Friday, December 21, 2007

Holiday Table

Last spring I blogged about how I couldn't do what I do if it weren't for John. Look at this holiday table that he just set - it's beautiful! Tonight John's sister Chris and her husband are coming for dinner - it's Chris's last day of school and the beginning of her Winter Vacation. Joining us are Laurel and Richard from Western Springs. They gave us some 25th Anniversary tchochkes, I think as a lark. But here's the real lark. John likes using them, and I am beginning to think they are pretty. Uh oh, what's happening here?

Tuesday, December 18, 2007

Quilts, Death, and Math

My college buddy Dodie - Dora Mae Hansen Wallace - died December, 17, 2006 after a 2-year battle with lung cancer. She was 57. I turned 58 in October and thought, "Dodie never got to see this age - how blessed am I." This blog opened with thoughts of Dodie, and here it is a year later.

In September 2005 I was with Dodie for a long week's worth of treatment and took a hand project with me. I made tumbling blocks which then turned into a quilt for Dodie. She had the quilt hung in the Anderson entryway, and it looked fabulous there. Furman recently told me that he took it down and has been using it, which pleases me immensely. I used a lot of neutral tumbling blocks to calm the effect of the quilt down. And I have a lot of beautiful tumbling blocks leftovers. Teaching the Reversible Quilt process (Quilt-As-You-Go) is something I love doing, and I'm always creating new sample pieces.

So, using the Tumbling Blocks and the Reversible Technique, I began to play. And there are no directions for this project. I do quite nicely right angles; most quilters do. But these tumbling blocks are 60 degree angles. I figured a way to join these blocks so I could use straight diagonal seams to connect the rows, and the resulting shape is an arrow. But really, an arrow-shaped quilt? I don't think so.


With my limited math skills, I have cut a top, batting, and backing the width of the quilt (37") by the height of the arrow tip (11"). As soon as I quilt this section, then I will cut it into 3 pieces that I'm hoping will fill in the top of the arrow as well as that bottom portion. It ought to work!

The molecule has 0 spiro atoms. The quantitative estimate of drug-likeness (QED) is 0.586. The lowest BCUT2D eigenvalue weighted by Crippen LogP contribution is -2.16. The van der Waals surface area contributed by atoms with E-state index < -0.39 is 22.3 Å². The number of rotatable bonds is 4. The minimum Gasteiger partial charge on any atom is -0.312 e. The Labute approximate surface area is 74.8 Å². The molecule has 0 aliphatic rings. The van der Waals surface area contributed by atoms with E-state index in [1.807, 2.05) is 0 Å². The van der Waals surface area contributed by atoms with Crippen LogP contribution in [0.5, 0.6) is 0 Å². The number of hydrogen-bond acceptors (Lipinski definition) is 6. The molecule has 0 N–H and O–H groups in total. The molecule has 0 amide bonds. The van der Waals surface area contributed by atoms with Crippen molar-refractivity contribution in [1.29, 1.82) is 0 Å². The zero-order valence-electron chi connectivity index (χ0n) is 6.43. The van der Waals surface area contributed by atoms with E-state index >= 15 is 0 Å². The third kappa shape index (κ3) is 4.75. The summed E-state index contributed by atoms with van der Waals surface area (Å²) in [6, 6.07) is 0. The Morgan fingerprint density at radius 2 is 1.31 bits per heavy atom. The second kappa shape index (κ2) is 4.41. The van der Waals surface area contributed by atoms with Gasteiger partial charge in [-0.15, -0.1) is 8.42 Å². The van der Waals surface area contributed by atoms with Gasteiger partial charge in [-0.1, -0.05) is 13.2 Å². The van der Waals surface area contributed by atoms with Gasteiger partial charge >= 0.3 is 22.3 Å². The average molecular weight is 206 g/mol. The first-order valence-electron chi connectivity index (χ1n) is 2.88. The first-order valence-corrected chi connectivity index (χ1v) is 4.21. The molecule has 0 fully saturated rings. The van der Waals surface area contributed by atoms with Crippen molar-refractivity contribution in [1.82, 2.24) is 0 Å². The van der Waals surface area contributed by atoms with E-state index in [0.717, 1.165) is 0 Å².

To honor Dodie's life and commemorate the end of this first year, her daughter Virginia and I are going to the Red Light on West Randolph and having the tasting menu - Dodie would have approved. I think Gin and I are both looking forward to this celebration in an odd sort of way.

Monday, December 17, 2007

Pillow Gift


There are some wonderful leftovers from Cecilia's new bed quilt. including the fabric used for the border. And her bedroom is the perfect backdrop for decorator pillows. I think there will be some pillows yet-to-come. Here is the first, just in time for Christmas!

Thursday, December 13, 2007

Christmas Fun in the Land o'Quilts

I found some pretty cute presents for my quilting friends - Susan, Midge, and Terry. And it's a project. They make mini-quilts which are wrapped around a big cup and sealed in plastic. Terry couldn't come over and play today, but Susan and Midge did. And of course I bought myself one, too. It took us about 2 hours, and it was fun to see how each of us work. Susan has suggested making seasonal mini-quilts and then swapping them out. Hmmm...